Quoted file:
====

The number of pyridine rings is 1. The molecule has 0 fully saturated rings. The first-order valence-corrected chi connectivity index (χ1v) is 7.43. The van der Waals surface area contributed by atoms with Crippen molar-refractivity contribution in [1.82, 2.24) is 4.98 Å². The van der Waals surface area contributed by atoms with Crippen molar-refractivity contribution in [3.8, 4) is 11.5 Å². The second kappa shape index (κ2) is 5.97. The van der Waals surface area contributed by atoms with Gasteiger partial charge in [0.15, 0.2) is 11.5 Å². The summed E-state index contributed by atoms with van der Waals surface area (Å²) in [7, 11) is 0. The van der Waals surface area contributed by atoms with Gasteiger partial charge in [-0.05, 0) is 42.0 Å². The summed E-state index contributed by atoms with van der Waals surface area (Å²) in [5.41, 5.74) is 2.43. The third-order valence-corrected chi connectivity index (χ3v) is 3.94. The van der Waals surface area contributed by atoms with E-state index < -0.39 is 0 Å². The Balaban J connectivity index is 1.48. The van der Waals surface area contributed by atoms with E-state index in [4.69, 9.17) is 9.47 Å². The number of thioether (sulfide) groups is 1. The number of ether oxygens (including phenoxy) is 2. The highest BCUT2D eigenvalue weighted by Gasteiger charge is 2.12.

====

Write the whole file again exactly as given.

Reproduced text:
The number of pyridine rings is 1. The molecule has 0 fully saturated rings. The first-order valence-corrected chi connectivity index (χ1v) is 7.43. The van der Waals surface area contributed by atoms with Crippen molar-refractivity contribution in [1.82, 2.24) is 4.98 Å². The van der Waals surface area contributed by atoms with Crippen molar-refractivity contribution in [3.8, 4) is 11.5 Å². The second kappa shape index (κ2) is 5.97. The van der Waals surface area contributed by atoms with Gasteiger partial charge in [0.15, 0.2) is 11.5 Å². The summed E-state index contributed by atoms with van der Waals surface area (Å²) in [7, 11) is 0. The van der Waals surface area contributed by atoms with Gasteiger partial charge in [-0.05, 0) is 42.0 Å². The summed E-state index contributed by atoms with van der Waals surface area (Å²) in [5.41, 5.74) is 2.43. The third-order valence-corrected chi connectivity index (χ3v) is 3.94. The van der Waals surface area contributed by atoms with E-state index < -0.39 is 0 Å². The Balaban J connectivity index is 1.48. The van der Waals surface area contributed by atoms with E-state index in [4.69, 9.17) is 9.47 Å². The number of thioether (sulfide) groups is 1. The number of ether oxygens (including phenoxy) is 2. The highest BCUT2D eigenvalue weighted by Gasteiger charge is 2.12.